Raymond Hall was the first addition to the Carey school grounds and is still used as a classroom and staffroom today.
The total cost of the building of £5000 was met through an appeal for funds. Naming rights were granted to donors who supported the cost of the specific rooms.
At William Cartwright’s suggestion, the internal hall was named for George Nelson Raymond, a Baptist and wealthy boot factory owner who died in 1910. In memory of their father, the Raymond family gave £2940 to Carey’s appeal.
Raymond Hall provided space for daily assemblies, concerts and other large events for the entire school until the Memorial Great Hall opened in 1955. A corner of Raymond Hall was turned into a small library in 1936 with shelves, tables, books and small white chairs for the Preparatory School boys. In 1942, and with nearly 100 boys to accommodate, another part of the hall was screened off with moveable partitions so it could be used as a classroom.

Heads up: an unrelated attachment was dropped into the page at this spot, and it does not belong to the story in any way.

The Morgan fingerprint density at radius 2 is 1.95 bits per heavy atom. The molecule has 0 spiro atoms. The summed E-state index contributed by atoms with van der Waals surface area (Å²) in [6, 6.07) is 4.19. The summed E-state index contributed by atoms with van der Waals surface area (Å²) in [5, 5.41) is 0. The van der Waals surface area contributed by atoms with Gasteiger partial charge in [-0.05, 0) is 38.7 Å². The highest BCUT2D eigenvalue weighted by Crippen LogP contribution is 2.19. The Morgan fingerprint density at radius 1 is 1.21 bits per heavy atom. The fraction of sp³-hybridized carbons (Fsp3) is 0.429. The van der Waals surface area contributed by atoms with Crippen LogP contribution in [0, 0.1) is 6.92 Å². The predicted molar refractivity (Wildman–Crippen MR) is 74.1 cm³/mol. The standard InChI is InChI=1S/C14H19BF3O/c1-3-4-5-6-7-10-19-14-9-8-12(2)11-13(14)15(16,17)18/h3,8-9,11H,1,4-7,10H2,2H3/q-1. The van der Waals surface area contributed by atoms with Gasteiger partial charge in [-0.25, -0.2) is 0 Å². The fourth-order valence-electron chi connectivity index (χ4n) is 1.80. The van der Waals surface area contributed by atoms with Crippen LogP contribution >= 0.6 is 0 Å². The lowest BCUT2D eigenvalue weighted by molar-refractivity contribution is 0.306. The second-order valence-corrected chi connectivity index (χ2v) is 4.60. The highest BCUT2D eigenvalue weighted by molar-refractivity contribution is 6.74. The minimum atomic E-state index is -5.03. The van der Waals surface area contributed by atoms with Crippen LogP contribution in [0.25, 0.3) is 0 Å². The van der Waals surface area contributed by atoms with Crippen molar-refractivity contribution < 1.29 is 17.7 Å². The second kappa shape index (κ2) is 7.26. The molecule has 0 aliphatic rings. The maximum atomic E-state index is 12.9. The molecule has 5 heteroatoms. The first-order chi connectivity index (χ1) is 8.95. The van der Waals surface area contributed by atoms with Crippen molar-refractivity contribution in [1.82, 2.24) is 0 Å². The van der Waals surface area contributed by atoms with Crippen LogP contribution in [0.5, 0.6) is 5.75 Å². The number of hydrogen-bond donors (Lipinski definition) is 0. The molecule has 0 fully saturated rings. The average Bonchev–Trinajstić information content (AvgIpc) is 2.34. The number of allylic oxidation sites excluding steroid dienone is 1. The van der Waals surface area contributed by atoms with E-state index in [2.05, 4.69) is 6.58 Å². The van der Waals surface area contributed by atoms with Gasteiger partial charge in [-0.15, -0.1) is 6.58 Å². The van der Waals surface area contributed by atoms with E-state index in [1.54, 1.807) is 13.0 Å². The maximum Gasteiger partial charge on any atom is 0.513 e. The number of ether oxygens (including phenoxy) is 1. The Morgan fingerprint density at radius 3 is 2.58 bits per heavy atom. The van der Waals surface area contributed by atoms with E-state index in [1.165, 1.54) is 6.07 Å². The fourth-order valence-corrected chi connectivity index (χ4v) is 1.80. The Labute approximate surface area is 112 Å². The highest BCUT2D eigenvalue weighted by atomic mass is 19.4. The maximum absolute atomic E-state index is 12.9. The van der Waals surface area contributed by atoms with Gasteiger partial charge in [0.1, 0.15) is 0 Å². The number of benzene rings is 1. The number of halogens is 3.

Today, the Preparatory School site is occupied by the Middle School.
In 2020, the entire site was redeveloped and the Memorial Great Hall was upgraded. Raymond Hall still serves as a classroom downstairs and a staffroom upstairs, and forms part of the Centre for Creativity and Collaboration.
In 1941, a number of improvements and additions were made, including the installation of heaters and the open-air room made much more comfortable by the provision of sliding glass windows.
‘Raymond Hall was the venue for Friday night scout meetings, with Ken Lyall at the helm in the 1940s. The tufted, sloping junior oval was the space to the east of Prep school.’
– Tony McCutcheon, School Captain (1951)